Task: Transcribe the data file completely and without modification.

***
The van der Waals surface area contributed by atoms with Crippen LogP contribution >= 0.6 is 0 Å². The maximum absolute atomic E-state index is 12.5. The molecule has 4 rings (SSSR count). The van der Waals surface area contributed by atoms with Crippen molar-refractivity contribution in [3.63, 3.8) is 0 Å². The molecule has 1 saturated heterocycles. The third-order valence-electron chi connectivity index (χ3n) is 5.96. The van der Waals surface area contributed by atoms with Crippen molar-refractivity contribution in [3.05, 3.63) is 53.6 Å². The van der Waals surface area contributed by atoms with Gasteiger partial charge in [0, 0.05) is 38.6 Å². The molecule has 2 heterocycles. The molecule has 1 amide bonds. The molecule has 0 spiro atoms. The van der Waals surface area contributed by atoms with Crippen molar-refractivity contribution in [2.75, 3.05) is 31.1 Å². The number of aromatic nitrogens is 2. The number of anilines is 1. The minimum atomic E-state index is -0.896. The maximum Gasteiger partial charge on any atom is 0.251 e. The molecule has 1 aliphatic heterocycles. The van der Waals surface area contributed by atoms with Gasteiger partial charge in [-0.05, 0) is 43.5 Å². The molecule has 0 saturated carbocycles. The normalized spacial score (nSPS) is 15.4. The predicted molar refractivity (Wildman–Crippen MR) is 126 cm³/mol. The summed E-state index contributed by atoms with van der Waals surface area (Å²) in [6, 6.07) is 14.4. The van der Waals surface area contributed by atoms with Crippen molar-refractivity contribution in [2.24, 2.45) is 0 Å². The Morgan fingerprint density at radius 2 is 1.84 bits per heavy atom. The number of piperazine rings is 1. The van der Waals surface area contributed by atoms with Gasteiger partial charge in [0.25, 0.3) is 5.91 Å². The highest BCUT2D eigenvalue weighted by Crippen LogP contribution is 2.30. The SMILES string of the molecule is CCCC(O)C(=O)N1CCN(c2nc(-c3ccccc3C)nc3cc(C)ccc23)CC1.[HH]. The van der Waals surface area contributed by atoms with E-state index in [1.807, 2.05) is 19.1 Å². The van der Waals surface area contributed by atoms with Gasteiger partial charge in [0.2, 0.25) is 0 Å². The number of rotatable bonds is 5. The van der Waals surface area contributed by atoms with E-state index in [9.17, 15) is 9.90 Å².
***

The van der Waals surface area contributed by atoms with Crippen LogP contribution >= 0.6 is 0 Å². The maximum absolute atomic E-state index is 12.5. The molecule has 4 rings (SSSR count). The van der Waals surface area contributed by atoms with Crippen molar-refractivity contribution in [3.63, 3.8) is 0 Å². The molecule has 1 saturated heterocycles. The third-order valence-electron chi connectivity index (χ3n) is 5.96. The van der Waals surface area contributed by atoms with Crippen molar-refractivity contribution in [3.05, 3.63) is 53.6 Å². The van der Waals surface area contributed by atoms with Gasteiger partial charge in [0, 0.05) is 38.6 Å². The molecule has 2 heterocycles. The molecule has 1 amide bonds. The molecule has 0 spiro atoms. The van der Waals surface area contributed by atoms with Crippen molar-refractivity contribution in [2.75, 3.05) is 31.1 Å². The number of aromatic nitrogens is 2. The number of anilines is 1. The minimum atomic E-state index is -0.896. The maximum Gasteiger partial charge on any atom is 0.251 e. The molecule has 1 aliphatic heterocycles. The van der Waals surface area contributed by atoms with Gasteiger partial charge in [-0.05, 0) is 43.5 Å². The molecule has 0 saturated carbocycles. The normalized spacial score (nSPS) is 15.4. The predicted molar refractivity (Wildman–Crippen MR) is 126 cm³/mol. The summed E-state index contributed by atoms with van der Waals surface area (Å²) in [6, 6.07) is 14.4. The van der Waals surface area contributed by atoms with Crippen molar-refractivity contribution in [2.24, 2.45) is 0 Å². The Morgan fingerprint density at radius 2 is 1.84 bits per heavy atom. The number of piperazine rings is 1. The van der Waals surface area contributed by atoms with Gasteiger partial charge in [0.25, 0.3) is 5.91 Å². The highest BCUT2D eigenvalue weighted by Crippen LogP contribution is 2.30. The SMILES string of the molecule is CCCC(O)C(=O)N1CCN(c2nc(-c3ccccc3C)nc3cc(C)ccc23)CC1.[HH]. The van der Waals surface area contributed by atoms with E-state index in [1.807, 2.05) is 19.1 Å². The van der Waals surface area contributed by atoms with Gasteiger partial charge in [0.2, 0.25) is 0 Å². The number of rotatable bonds is 5. The van der Waals surface area contributed by atoms with E-state index in [9.17, 15) is 9.90 Å².